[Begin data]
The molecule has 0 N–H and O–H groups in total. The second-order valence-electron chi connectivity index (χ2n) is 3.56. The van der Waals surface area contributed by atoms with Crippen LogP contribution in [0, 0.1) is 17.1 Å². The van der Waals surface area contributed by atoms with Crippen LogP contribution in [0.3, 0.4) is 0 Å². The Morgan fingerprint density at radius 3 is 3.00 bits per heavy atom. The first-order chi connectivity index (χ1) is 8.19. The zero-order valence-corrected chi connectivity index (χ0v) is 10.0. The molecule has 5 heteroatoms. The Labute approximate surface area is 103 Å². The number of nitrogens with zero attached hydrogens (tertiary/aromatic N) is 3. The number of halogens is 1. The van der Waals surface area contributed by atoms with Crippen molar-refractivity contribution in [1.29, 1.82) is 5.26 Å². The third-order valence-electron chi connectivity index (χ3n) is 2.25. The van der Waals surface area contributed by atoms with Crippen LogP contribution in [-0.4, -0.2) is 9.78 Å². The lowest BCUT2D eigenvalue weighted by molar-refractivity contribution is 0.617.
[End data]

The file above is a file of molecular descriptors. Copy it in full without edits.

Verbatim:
The molecule has 0 N–H and O–H groups in total. The second-order valence-electron chi connectivity index (χ2n) is 3.56. The van der Waals surface area contributed by atoms with Crippen LogP contribution in [0, 0.1) is 17.1 Å². The van der Waals surface area contributed by atoms with Crippen LogP contribution in [0.3, 0.4) is 0 Å². The Morgan fingerprint density at radius 3 is 3.00 bits per heavy atom. The first-order chi connectivity index (χ1) is 8.19. The zero-order valence-corrected chi connectivity index (χ0v) is 10.0. The molecule has 5 heteroatoms. The Labute approximate surface area is 103 Å². The number of nitrogens with zero attached hydrogens (tertiary/aromatic N) is 3. The number of halogens is 1. The van der Waals surface area contributed by atoms with Crippen molar-refractivity contribution in [1.29, 1.82) is 5.26 Å². The third-order valence-electron chi connectivity index (χ3n) is 2.25. The van der Waals surface area contributed by atoms with Crippen LogP contribution in [-0.4, -0.2) is 9.78 Å². The lowest BCUT2D eigenvalue weighted by molar-refractivity contribution is 0.617.